EARLY POSTNATAL IMPAIRMENT OF RENAL FUNCTION IN INDIGENOUS INFANTS BORN PRETERM

MR SUTHERLAND1, D RYAN1, B DAVISON2, M CHATFIELD2, S DIWAKARLA3, WE HOY4, G SINGH2,5, MJ BLACK1

1Monash University, Clayton, VIC; 2Menzies School of Health Research, Charles Darwin University, Darwin, NT;  3Florey Institute of Neuroscience and Mental Health, Parkville, VIC; 4University of Queensland, Brisbane, QLD; 5Royal Darwin Hospital, Darwin, NT.

Aim: To examine the impact of preterm birth (delivery prior to 37 completed weeks of gestation) on early postnatal renal function in Indigenous and non-Indigenous neonates.

Background: The incidence of renal disease in Australia is disproportionately high amongst Indigenous populations. The cause of renal disease is multifactorial, but impaired renal development in early life is likely an important antecedent. Preterm birth (affecting ~8% of all Australian infants, and ~14% of Indigenous infants) can occur when nephrogenesis is still ongoing; renal function in preterm neonates may be adversely affected by renal immaturity and/or injury.

Methods: Indigenous (n=60) and non-Indigenous (n=42) infants were grouped by gestational age at birth: < 28, 29–32, and 33-36 weeks. Twenty-four hour pooled urine samples were obtained on days 3-7, 14, 21 and 28 to assess creatinine clearance (CrCl), and the fractional excretion of sodium (FeNa). Spot urine samples taken weekly were assessed for urine total protein, albumin, and beta-2 microglobulin levels.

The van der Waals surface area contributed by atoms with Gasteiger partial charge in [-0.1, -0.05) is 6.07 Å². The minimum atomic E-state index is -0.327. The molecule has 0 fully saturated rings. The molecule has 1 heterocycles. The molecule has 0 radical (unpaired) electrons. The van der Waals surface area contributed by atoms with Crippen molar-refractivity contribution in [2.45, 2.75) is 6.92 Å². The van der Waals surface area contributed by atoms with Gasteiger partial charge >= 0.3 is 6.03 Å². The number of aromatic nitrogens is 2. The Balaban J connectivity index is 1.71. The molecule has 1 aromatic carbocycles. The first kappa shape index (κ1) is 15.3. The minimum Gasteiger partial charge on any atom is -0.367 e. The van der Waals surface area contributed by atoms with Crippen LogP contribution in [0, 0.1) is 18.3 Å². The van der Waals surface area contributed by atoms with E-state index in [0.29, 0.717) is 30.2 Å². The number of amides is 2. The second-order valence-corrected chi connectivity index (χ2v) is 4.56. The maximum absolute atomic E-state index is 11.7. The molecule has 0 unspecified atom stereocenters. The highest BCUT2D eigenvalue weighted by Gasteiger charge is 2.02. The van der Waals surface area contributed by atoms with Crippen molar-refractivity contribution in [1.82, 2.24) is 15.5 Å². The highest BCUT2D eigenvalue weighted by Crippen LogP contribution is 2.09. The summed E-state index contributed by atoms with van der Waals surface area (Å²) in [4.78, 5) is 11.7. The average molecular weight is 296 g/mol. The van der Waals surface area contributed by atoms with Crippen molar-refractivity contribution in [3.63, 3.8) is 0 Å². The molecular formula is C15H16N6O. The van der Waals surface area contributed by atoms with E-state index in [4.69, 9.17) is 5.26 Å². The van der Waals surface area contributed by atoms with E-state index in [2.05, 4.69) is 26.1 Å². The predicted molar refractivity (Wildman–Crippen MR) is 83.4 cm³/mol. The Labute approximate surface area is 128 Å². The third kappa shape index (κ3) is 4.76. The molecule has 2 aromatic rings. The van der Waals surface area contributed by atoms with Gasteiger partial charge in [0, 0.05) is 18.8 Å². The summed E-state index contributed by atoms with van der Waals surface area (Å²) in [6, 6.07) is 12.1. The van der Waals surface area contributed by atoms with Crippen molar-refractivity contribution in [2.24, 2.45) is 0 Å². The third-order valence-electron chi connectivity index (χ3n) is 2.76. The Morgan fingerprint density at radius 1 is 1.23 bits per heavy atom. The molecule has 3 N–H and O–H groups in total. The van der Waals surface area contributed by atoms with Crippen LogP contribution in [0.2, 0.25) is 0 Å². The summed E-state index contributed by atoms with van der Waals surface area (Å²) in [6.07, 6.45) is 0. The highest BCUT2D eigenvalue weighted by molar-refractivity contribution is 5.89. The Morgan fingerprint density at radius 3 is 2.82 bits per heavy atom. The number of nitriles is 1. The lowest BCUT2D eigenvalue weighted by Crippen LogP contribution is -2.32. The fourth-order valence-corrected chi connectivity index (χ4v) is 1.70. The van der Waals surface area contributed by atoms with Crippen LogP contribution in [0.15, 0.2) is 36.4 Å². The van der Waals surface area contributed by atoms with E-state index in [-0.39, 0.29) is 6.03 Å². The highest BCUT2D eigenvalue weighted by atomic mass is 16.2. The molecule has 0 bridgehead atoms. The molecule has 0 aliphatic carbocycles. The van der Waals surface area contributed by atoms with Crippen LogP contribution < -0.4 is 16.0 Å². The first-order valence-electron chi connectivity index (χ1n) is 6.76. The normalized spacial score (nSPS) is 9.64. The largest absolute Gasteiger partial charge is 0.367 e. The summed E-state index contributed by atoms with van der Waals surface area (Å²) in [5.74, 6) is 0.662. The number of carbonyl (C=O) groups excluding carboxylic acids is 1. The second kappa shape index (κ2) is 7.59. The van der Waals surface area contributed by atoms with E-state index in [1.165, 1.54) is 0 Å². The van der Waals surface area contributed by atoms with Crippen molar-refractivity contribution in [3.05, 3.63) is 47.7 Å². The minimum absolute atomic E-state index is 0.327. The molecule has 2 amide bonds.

Results: Compared to non-Indigenous neonates, Indigenous neonates exhibited significantly increased beta-2 microglobulin excretion on days 8 and 15, and Indigenous neonates born extremely preterm (≤ 28 weeks gestation) also had significantly increased FeNa levels over the first month of life; these findings are indicative of impaired tubular function. Pathological proteinuria (urine total protein > 500 mg/L) was evident in 13% of Indigenous preterm infants compared to 4% of non-Indigenous preterm infants.

Conclusions: These findings demonstrate that early neonatal renal dysfunction following preterm birth is exacerbated in Indigenous infants, and this may be reflective of impaired intrauterine renal development and/or a greater vulnerability to postnatal renal injury.

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The ASM is hosted by Australian and New Zealand Society of Nephrology.

The aims of the Society are to promote and support the study of the kidney and urinary tract in health and disease, and to ensure the highest professional standards for the practice of nephrology in Australia and New Zealand.

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